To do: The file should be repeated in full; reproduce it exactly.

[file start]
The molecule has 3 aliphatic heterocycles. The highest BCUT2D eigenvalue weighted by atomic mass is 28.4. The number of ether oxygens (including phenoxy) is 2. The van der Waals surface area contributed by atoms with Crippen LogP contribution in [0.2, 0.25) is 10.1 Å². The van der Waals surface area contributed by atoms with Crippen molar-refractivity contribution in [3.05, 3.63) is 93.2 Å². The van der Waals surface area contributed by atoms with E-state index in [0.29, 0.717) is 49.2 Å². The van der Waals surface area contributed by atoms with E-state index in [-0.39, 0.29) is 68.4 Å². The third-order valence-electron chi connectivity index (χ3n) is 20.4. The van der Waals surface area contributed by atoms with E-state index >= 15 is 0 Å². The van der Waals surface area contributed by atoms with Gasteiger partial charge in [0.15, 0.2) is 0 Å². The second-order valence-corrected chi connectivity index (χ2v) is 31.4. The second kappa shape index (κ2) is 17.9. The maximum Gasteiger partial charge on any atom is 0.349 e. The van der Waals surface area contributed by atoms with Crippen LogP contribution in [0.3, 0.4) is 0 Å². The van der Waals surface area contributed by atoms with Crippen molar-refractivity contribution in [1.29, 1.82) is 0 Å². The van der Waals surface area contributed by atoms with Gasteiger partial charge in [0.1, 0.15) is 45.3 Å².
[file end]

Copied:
The molecule has 3 aliphatic heterocycles. The highest BCUT2D eigenvalue weighted by atomic mass is 28.4. The number of ether oxygens (including phenoxy) is 2. The van der Waals surface area contributed by atoms with Crippen LogP contribution in [0.2, 0.25) is 10.1 Å². The van der Waals surface area contributed by atoms with Crippen molar-refractivity contribution in [3.05, 3.63) is 93.2 Å². The van der Waals surface area contributed by atoms with E-state index in [0.29, 0.717) is 49.2 Å². The van der Waals surface area contributed by atoms with E-state index in [-0.39, 0.29) is 68.4 Å². The third-order valence-electron chi connectivity index (χ3n) is 20.4. The van der Waals surface area contributed by atoms with E-state index >= 15 is 0 Å². The van der Waals surface area contributed by atoms with Gasteiger partial charge in [0.15, 0.2) is 0 Å². The second-order valence-corrected chi connectivity index (χ2v) is 31.4. The second kappa shape index (κ2) is 17.9. The maximum Gasteiger partial charge on any atom is 0.349 e. The van der Waals surface area contributed by atoms with Crippen LogP contribution in [0.3, 0.4) is 0 Å². The van der Waals surface area contributed by atoms with Crippen molar-refractivity contribution in [1.29, 1.82) is 0 Å². The van der Waals surface area contributed by atoms with Gasteiger partial charge in [0.1, 0.15) is 45.3 Å².